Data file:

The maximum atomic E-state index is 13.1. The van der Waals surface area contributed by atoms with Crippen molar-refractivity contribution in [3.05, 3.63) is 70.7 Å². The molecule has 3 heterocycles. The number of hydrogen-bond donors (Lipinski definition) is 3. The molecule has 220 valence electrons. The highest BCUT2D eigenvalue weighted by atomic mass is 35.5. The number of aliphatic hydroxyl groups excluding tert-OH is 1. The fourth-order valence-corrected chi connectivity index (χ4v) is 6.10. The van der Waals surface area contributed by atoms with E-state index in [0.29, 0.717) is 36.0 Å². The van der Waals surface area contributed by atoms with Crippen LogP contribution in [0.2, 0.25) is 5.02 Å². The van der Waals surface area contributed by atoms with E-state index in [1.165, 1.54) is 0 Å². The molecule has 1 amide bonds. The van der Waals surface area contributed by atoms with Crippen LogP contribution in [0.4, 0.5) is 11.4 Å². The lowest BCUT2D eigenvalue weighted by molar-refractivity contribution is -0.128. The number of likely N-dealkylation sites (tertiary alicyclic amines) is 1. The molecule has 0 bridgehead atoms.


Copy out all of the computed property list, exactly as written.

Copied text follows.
The maximum atomic E-state index is 13.1. The van der Waals surface area contributed by atoms with Crippen molar-refractivity contribution in [3.05, 3.63) is 70.7 Å². The molecule has 3 heterocycles. The number of hydrogen-bond donors (Lipinski definition) is 3. The molecule has 220 valence electrons. The highest BCUT2D eigenvalue weighted by atomic mass is 35.5. The number of aliphatic hydroxyl groups excluding tert-OH is 1. The fourth-order valence-corrected chi connectivity index (χ4v) is 6.10. The van der Waals surface area contributed by atoms with E-state index in [0.29, 0.717) is 36.0 Å². The van der Waals surface area contributed by atoms with Crippen LogP contribution in [0.2, 0.25) is 5.02 Å². The van der Waals surface area contributed by atoms with E-state index in [1.165, 1.54) is 0 Å². The molecule has 1 amide bonds. The van der Waals surface area contributed by atoms with Crippen LogP contribution in [0.4, 0.5) is 11.4 Å². The lowest BCUT2D eigenvalue weighted by molar-refractivity contribution is -0.128. The number of likely N-dealkylation sites (tertiary alicyclic amines) is 1. The molecule has 0 bridgehead atoms.